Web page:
Production Machining Vs. Prototype Machining

No matter how much money is spent on high-end equipment for production machining (5th axis, horizontals with pallet pools, probes, high end
CADCAM (Vericut, NX, etc.) is this really a market that will ever been stable / sustainable in the U.S and does it give the employee the kind of job security that being a very good and very quick prototype machinist does?
My answer is no.
Jon Banquer San Diego, CA
Add pictures here
<% if( /^image/.test(type) ){ %>
<% } %>
<%-name%>
Add image file
Upload

Oh, you are getting fired?
Add pictures here
<% if( /^image/.test(type) ){ %>
<% } %>
<%-name%>
Add image file
Upload

You mean how can you get fired when you were forcibly retired?
Good question.
The answer is you can't and you're unemployable.
Jon Banquer San Diego, CA
Add pictures here
<% if( /^image/.test(type) ){ %>
<% } %>
<%-name%>
Add image file
Upload
wrote:

Actually I am amazed you are still employed. With your attitude, do you possess some pictures of your boss? As to unemployable, I still get head hunters coming to me. I have to much to do in retirement to have time to work at a 40 hour job. Went to Slidell, LA after Katrina and worked for a week with HAB. Tow my boat, that I can afford, to Canada for a few weeks. Stuff like that. As well as visiting the grandbaby. Life is good, except for the knee that is going to get scoped next week. I, unlike you, have a happy life.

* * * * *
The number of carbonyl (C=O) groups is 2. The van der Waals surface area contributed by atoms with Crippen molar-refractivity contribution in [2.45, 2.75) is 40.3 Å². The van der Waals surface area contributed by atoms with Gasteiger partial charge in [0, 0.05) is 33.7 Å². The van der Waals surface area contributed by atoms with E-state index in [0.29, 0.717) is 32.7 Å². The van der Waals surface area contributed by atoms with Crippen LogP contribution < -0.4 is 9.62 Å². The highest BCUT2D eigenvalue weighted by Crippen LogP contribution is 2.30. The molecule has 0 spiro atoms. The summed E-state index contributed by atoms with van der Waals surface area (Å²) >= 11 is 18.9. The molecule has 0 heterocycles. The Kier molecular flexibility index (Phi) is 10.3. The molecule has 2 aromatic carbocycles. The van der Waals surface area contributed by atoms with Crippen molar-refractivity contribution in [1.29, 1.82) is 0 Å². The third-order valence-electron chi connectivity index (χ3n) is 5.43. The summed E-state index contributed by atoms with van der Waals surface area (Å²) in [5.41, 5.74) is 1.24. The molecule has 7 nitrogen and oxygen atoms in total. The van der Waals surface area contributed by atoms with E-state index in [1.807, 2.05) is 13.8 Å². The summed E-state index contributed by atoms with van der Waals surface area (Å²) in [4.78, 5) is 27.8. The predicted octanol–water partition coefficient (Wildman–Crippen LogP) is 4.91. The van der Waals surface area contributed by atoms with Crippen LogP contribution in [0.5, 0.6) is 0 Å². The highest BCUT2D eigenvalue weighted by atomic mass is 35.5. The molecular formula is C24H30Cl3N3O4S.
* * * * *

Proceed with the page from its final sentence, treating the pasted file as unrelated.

Add pictures here
<% if( /^image/.test(type) ){ %>
<% } %>
<%-name%>
Add image file
Upload
jon_banquer wrote:

And who asked the question again?
Add pictures here
<% if( /^image/.test(type) ){ %>
<% } %>
<%-name%>
Add image file
Upload

I did.
Are you having trouble answering it?
I don't think it's an easy question to answer.
Jon Banquer San Diego, CA
Add pictures here
<% if( /^image/.test(type) ){ %>
<% } %>
<%-name%>
Add image file
Upload
medical.

Add pictures here
<% if( /^image/.test(type) ){ %>
<% } %>
<%-name%>
Add image file
Upload
vinny wrote:

I've got two medical customers and they've been rock solid through this current recession. One of the customers we do tooling for their different products, so it's 1-10 pieces of part kits that might have several parts. The other is more of a production outfit. We do 6 or 8 parts in lots of 500-1000.
Best, Steve
--


Regards,
Steve Saling
  Click to see the full signature.
Add pictures here
<% if( /^image/.test(type) ){ %>
<% } %>
<%-name%>
Add image file
Upload

Once again, you prove that your knowledge of the machine shop business is as non existent as your knowledge about machining and CADCAM. Is there ANYTHING out there that you actually *do* know how to do? (Other than constantly humiliate yourself on the internet and in real life).
Add pictures here
<% if( /^image/.test(type) ){ %>
<% } %>
<%-name%>
Add image file
Upload
wrote:

Once again, you prove that your knowledge of the machine shop business is as non existent as your knowledge about machining and CADCAM. Is there ANYTHING out there that you actually *do* know how to do? (Other than constantly humiliate yourself on the internet and in real life).
*** Don't look now, but there's some homo humping your leg.